Not quite. Infertility affects one in every six couples, so you are not alone. Moreover, there are now many reliable methods to help infertile couples conceive…
According to the International Council on Infertility Information Dissemination, a couple is infertile if:
- They have not conceived after 12 months of unprotected intercourse, or after 6 months if the woman is over 35. (The duration reduces for older women as they experience rapid decline in fertility, and should seek help sooner.)
- There is incapability to carry a pregnancy to term.
WHY INFERTILITY OCCURS
Can you believe that infertility affects one in every six couples? About 30–40 per cent of all infertility is attributed to the female, while 30–40 per cent to the male. In a few cases, the cause can be a combination of both male and female factors. To get pregnant, the following steps are vital.
- Release of an egg from one of the woman’s ovaries (ovulation)
- Movement of eggs through a Fallopian tube towards the uterus/womb
- Entry of sperm into the egg along the way (fertilisation)
- Attachment of fertilised egg inside the uterus (implantation)
If anything hinders any of these steps, infertility may result.
INFERTILITY IN WOMEN
- Polycystic ovarian syndrome
- Blocked Fallopian tubes
- Fibroids and endometriosis
- Premature ovarian failure, uterine factors
- Ovulatory dysfunction
- Cervical hostility to sperm ascent, anti-sperm antibodies
- Age of the female
- Genital tuberculosis (especially in India)
The following aggravate the risk of infertility in a woman.
- Poor diet
- Athletic training
- Weight problems
- Tobacco smoking
- Alcohol consumption
- Hormonal changes Sex-related diseases
DID YOU KNOW?
Children born in May are on average 200 gm heavier at birth than children born in any other month.
INFERTILITY IN MEN
The known causes of male infertility fall under four heads.
Sperm production problems: Disruption of sperm in testes or production of sperm antibodies. This is the commonest cause, affecting about 60 in 100 patients.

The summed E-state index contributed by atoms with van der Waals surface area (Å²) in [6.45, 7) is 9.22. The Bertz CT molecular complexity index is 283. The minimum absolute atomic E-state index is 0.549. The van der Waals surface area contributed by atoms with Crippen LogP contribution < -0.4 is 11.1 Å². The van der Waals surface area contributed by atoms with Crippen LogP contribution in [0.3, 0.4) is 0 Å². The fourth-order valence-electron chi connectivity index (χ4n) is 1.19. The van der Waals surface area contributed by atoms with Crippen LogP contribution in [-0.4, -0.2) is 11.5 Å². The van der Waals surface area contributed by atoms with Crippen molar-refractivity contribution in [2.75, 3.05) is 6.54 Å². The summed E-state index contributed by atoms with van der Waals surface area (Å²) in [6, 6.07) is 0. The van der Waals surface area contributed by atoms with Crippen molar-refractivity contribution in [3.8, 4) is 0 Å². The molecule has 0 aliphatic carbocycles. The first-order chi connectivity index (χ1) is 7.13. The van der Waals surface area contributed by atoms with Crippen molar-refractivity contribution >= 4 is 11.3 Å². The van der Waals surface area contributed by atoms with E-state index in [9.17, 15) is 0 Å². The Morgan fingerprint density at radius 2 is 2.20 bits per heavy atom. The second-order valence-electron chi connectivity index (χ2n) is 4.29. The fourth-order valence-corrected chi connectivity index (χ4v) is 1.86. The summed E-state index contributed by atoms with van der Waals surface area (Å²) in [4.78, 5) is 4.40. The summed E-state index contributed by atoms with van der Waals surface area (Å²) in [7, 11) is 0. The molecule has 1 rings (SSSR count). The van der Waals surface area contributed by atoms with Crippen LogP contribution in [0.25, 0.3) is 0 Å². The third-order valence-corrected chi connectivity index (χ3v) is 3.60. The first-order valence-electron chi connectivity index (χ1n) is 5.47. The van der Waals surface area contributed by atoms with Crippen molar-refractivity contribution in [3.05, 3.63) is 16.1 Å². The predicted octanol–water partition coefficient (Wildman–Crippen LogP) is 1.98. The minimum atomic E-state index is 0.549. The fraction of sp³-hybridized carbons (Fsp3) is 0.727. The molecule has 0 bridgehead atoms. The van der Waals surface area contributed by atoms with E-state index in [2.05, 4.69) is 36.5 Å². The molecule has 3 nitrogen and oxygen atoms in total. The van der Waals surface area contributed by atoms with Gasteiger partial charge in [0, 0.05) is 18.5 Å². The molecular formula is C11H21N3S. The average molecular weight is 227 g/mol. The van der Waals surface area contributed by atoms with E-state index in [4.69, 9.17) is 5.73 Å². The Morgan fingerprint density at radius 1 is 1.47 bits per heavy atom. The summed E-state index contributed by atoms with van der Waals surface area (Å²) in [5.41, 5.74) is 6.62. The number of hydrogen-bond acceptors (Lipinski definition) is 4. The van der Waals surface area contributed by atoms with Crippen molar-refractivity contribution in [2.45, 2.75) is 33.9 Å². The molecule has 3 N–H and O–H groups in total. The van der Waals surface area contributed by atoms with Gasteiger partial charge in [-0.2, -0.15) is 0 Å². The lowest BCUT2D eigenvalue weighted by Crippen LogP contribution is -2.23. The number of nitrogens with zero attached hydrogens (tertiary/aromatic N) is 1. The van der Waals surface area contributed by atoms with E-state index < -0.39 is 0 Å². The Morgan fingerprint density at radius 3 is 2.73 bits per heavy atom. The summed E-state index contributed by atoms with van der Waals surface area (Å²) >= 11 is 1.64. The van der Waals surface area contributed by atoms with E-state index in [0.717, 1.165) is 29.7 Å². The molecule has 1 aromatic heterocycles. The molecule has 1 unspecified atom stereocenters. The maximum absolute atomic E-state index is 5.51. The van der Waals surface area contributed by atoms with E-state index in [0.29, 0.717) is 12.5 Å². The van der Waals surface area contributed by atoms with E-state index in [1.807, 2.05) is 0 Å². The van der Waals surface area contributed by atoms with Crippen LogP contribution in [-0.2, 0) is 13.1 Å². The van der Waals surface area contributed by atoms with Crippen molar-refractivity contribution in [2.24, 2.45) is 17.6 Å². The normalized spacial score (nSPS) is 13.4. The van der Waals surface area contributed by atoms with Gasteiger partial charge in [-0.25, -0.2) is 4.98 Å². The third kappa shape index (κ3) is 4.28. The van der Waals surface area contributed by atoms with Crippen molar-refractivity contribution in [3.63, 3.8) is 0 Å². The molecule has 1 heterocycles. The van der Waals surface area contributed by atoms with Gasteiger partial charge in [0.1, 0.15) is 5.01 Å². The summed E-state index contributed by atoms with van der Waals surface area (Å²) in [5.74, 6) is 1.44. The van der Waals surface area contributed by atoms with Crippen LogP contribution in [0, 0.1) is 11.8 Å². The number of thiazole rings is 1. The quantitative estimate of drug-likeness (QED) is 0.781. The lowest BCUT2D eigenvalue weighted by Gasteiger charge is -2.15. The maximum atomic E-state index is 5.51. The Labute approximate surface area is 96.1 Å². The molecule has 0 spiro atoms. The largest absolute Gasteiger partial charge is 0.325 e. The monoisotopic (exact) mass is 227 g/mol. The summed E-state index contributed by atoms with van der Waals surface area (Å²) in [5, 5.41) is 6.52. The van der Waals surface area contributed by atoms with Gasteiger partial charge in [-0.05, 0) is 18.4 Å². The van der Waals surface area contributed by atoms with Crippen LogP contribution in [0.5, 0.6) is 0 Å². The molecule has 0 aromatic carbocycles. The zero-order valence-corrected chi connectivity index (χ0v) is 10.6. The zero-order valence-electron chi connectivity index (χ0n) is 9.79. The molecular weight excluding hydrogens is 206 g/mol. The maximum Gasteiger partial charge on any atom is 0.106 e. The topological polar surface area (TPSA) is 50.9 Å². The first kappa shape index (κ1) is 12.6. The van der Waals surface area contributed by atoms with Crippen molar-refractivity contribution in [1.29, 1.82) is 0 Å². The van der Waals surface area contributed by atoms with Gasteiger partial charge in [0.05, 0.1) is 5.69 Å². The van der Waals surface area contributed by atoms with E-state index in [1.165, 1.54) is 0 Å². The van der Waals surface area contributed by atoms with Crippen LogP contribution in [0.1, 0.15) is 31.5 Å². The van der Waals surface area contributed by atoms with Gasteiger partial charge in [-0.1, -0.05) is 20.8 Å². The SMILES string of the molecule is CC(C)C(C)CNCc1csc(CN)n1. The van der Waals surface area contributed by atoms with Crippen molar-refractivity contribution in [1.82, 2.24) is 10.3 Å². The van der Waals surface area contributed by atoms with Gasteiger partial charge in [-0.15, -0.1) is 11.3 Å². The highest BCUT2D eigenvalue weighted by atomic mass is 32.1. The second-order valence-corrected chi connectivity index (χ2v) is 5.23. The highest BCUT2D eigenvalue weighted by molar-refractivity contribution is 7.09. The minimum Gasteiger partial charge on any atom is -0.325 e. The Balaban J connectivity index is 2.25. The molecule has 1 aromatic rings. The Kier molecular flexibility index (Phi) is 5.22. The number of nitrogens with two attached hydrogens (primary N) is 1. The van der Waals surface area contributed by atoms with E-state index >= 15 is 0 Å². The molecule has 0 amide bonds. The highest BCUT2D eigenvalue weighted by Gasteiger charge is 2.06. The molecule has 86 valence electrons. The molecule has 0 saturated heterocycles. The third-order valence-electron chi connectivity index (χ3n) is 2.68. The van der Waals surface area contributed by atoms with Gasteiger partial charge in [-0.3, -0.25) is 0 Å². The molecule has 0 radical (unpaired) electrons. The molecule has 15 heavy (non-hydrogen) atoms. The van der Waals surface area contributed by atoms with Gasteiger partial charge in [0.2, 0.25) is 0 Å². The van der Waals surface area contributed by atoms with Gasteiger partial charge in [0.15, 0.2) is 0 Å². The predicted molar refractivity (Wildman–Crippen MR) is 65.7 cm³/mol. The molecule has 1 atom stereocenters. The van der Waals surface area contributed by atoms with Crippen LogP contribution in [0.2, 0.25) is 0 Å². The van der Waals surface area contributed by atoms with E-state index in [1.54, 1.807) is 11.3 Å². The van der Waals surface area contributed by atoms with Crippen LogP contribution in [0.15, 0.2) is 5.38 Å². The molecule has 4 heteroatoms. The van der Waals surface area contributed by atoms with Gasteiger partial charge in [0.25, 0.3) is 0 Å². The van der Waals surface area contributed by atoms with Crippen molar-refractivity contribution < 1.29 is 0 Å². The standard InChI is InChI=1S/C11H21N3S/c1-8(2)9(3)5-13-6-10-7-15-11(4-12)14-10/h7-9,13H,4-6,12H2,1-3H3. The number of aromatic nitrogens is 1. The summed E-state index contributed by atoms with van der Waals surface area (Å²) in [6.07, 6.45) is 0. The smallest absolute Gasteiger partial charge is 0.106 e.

Blockage of sperm transport: Obstruction of tubes transporting sperms from testes into ejaculate. The second most common cause, it affects about 30 in 100 patients.
Erection/ejaculation problems: Disruption of functions necessary for normal sexual intercourse. These affect about 5 in 100 patients.
Hormonal problems: Failure of the pituitary gland to stimulate the testes. Such disorders are rare, affecting 1 in 100 patients.
The quantity/quality of sperm can be affected by overall health and lifestyle. The following aggravate risk of infertility in men.
- Alcohol consumption
- Drug usage
- Environmental toxins
- Tobacco smoking
- Health problems
- Radiation/therapy for cancer
- Age of the male
WHEN TO SEE THE DOC
Most healthy women under 30 shouldn’t worry about infertility unless they’ve been trying to get pregnant for at least a year. Women in their 30s who’ve been trying to get pregnant for six months should speak to their doctors ASAP. A woman’s chances of conceiving decrease rapidly every year after 30.
The following health issues increase the risk of infertility.
- Irregular/no menstruation
- Painful menstruation/intercourse
- Endometriosis (tissue lining the inside of the uterus gets implanted outside it, most commonly on the ovaries, Fallopian tubes or pelvic tissue; seen in 21 to 47 per cent of infertile females)
- Pelvic inflammatory disease
- More than one miscarriage
No matter how old you are, it’s always good to talk to a doc before you start trying to get pregnant. Doctors can help you prepare your body to nurture a healthy baby.
Infertility now mostly a male problem: Experts
Pointed stares, audible whispers and snide comments — every time a couple are not able to conceive, the woman is subjected to this trauma, as many assume it is “her problem”. Experts now have a different tale to tell: Over 60% of cases of infertility among couples are because of the male partner’s condition.
Infertility experts from across the world who gathered in the city on Saturday for the international conference on ‘Challenges in infertility management’ said there was a paradigm shift over the past few years. Dr Geetha Haripriya of Prashanth Hospital, the organizing secretary of the meet, said a decade earlier, male infertility contributed only to 40% of the cases, but now the number had increased to 60%.
“Environmental factors and lifestyle changes are the major reasons for this. White-collar workers are especially affected as they have improper biological cycle dues to their irregular working hours. Stress, eating at odd hours, tobacco and alcohol consumption, and poor nutritional intake are the additional factors,” she said. Haripriya pointed out that earlier most infertility issues arose due to infections, but environmental toxins were now the main culprits.
Dr Sonal Panchal of Dr Nagori Institute of Infertility, Ahmedabad, said men were now open to getting themselves tested and treated. “Most come with problems like erectile dysfunction, low sperm motility and sperm deformity. Rising temperatures and increased chemical content in the air contribute to the increased incidence of infertility,” she said.
Women, on the other hand, face problems such as polycystic ovaries and endometriosis (cells from the lining of the uterus grow outside the uterine cavity), which result in infertility.